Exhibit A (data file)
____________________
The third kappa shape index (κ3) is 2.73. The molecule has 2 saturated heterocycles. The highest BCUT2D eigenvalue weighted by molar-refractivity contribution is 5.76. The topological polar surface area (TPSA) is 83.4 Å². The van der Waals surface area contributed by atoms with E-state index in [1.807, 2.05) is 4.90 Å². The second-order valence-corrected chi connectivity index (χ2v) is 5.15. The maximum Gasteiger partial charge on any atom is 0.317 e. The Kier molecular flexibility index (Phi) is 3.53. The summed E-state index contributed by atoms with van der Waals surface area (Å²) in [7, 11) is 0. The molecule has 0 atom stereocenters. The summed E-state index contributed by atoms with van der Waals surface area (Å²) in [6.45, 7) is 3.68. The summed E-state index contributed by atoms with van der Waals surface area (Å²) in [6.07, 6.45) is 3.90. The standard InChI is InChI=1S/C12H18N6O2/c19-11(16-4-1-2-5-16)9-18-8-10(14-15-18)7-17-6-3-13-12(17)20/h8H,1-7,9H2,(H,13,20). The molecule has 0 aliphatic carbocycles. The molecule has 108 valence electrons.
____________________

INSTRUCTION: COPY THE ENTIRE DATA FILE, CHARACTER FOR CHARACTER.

The third kappa shape index (κ3) is 2.73. The molecule has 2 saturated heterocycles. The highest BCUT2D eigenvalue weighted by molar-refractivity contribution is 5.76. The topological polar surface area (TPSA) is 83.4 Å². The van der Waals surface area contributed by atoms with E-state index in [1.807, 2.05) is 4.90 Å². The second-order valence-corrected chi connectivity index (χ2v) is 5.15. The maximum Gasteiger partial charge on any atom is 0.317 e. The Kier molecular flexibility index (Phi) is 3.53. The summed E-state index contributed by atoms with van der Waals surface area (Å²) in [7, 11) is 0. The molecule has 0 atom stereocenters. The summed E-state index contributed by atoms with van der Waals surface area (Å²) in [6.45, 7) is 3.68. The summed E-state index contributed by atoms with van der Waals surface area (Å²) in [6.07, 6.45) is 3.90. The standard InChI is InChI=1S/C12H18N6O2/c19-11(16-4-1-2-5-16)9-18-8-10(14-15-18)7-17-6-3-13-12(17)20/h8H,1-7,9H2,(H,13,20). The molecule has 0 aliphatic carbocycles. The molecule has 108 valence electrons.